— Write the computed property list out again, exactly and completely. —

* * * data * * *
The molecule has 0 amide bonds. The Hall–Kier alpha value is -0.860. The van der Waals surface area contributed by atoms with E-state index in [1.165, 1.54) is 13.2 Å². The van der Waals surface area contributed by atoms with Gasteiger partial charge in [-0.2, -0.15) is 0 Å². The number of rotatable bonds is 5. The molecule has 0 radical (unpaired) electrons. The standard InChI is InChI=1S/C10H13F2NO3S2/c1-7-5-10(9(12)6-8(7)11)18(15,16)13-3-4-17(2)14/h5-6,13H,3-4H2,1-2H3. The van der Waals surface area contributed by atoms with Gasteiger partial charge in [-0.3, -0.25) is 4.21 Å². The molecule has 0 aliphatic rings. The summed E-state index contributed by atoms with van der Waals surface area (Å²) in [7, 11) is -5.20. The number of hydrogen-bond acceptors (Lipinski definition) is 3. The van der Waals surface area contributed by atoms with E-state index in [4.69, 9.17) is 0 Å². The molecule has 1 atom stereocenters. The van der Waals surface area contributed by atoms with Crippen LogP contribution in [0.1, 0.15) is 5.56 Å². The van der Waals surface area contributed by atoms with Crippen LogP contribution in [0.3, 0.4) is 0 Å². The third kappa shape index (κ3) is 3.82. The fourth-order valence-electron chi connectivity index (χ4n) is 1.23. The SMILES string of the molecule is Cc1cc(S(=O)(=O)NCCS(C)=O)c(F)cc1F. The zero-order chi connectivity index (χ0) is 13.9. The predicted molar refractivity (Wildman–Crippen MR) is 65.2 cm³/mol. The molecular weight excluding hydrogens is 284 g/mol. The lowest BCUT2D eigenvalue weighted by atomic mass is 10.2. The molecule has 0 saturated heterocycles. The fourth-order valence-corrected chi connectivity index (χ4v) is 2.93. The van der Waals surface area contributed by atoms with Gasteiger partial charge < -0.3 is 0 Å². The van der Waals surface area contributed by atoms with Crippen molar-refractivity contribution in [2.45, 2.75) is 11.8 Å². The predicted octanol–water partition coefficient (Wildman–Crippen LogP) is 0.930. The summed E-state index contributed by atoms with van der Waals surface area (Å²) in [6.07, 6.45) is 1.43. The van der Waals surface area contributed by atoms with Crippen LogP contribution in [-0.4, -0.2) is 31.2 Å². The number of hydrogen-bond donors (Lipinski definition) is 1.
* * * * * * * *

The molecule has 0 amide bonds. The Hall–Kier alpha value is -0.860. The van der Waals surface area contributed by atoms with E-state index in [1.165, 1.54) is 13.2 Å². The van der Waals surface area contributed by atoms with Gasteiger partial charge in [-0.2, -0.15) is 0 Å². The number of rotatable bonds is 5. The molecule has 0 radical (unpaired) electrons. The standard InChI is InChI=1S/C10H13F2NO3S2/c1-7-5-10(9(12)6-8(7)11)18(15,16)13-3-4-17(2)14/h5-6,13H,3-4H2,1-2H3. The van der Waals surface area contributed by atoms with Gasteiger partial charge in [-0.3, -0.25) is 4.21 Å². The molecule has 0 aliphatic rings. The summed E-state index contributed by atoms with van der Waals surface area (Å²) in [7, 11) is -5.20. The number of hydrogen-bond acceptors (Lipinski definition) is 3. The van der Waals surface area contributed by atoms with E-state index in [4.69, 9.17) is 0 Å². The molecule has 1 atom stereocenters. The van der Waals surface area contributed by atoms with Crippen LogP contribution in [0.1, 0.15) is 5.56 Å². The van der Waals surface area contributed by atoms with Crippen LogP contribution in [0.3, 0.4) is 0 Å². The third kappa shape index (κ3) is 3.82. The fourth-order valence-electron chi connectivity index (χ4n) is 1.23. The SMILES string of the molecule is Cc1cc(S(=O)(=O)NCCS(C)=O)c(F)cc1F. The zero-order chi connectivity index (χ0) is 13.9. The predicted molar refractivity (Wildman–Crippen MR) is 65.2 cm³/mol. The molecular weight excluding hydrogens is 284 g/mol. The lowest BCUT2D eigenvalue weighted by atomic mass is 10.2. The molecule has 0 saturated heterocycles. The fourth-order valence-corrected chi connectivity index (χ4v) is 2.93. The van der Waals surface area contributed by atoms with Gasteiger partial charge < -0.3 is 0 Å². The van der Waals surface area contributed by atoms with Crippen molar-refractivity contribution in [2.45, 2.75) is 11.8 Å². The predicted octanol–water partition coefficient (Wildman–Crippen LogP) is 0.930. The summed E-state index contributed by atoms with van der Waals surface area (Å²) in [6.07, 6.45) is 1.43. The van der Waals surface area contributed by atoms with Crippen LogP contribution in [-0.4, -0.2) is 31.2 Å². The number of hydrogen-bond donors (Lipinski definition) is 1.